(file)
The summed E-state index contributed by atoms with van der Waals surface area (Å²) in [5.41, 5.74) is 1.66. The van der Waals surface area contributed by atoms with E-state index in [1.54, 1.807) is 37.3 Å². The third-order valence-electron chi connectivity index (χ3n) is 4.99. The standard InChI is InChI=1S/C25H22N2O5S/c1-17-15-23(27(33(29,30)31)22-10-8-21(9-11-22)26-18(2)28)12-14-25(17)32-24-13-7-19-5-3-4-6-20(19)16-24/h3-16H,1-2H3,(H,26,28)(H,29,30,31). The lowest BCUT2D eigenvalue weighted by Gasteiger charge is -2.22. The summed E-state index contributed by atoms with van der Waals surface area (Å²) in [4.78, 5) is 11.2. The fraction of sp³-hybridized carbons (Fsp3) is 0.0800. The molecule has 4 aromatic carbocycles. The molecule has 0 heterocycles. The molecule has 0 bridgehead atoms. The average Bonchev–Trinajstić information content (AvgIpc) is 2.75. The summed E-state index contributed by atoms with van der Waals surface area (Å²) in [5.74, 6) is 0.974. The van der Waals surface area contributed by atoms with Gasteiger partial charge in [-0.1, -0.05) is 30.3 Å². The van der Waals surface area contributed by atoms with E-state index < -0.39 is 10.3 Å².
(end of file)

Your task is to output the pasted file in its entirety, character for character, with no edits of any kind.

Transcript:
The summed E-state index contributed by atoms with van der Waals surface area (Å²) in [5.41, 5.74) is 1.66. The van der Waals surface area contributed by atoms with E-state index in [1.54, 1.807) is 37.3 Å². The third-order valence-electron chi connectivity index (χ3n) is 4.99. The standard InChI is InChI=1S/C25H22N2O5S/c1-17-15-23(27(33(29,30)31)22-10-8-21(9-11-22)26-18(2)28)12-14-25(17)32-24-13-7-19-5-3-4-6-20(19)16-24/h3-16H,1-2H3,(H,26,28)(H,29,30,31). The lowest BCUT2D eigenvalue weighted by Gasteiger charge is -2.22. The summed E-state index contributed by atoms with van der Waals surface area (Å²) in [4.78, 5) is 11.2. The fraction of sp³-hybridized carbons (Fsp3) is 0.0800. The molecule has 4 aromatic carbocycles. The molecule has 0 heterocycles. The molecule has 0 bridgehead atoms. The average Bonchev–Trinajstić information content (AvgIpc) is 2.75. The summed E-state index contributed by atoms with van der Waals surface area (Å²) in [5.74, 6) is 0.974. The van der Waals surface area contributed by atoms with Gasteiger partial charge in [-0.1, -0.05) is 30.3 Å². The van der Waals surface area contributed by atoms with E-state index < -0.39 is 10.3 Å².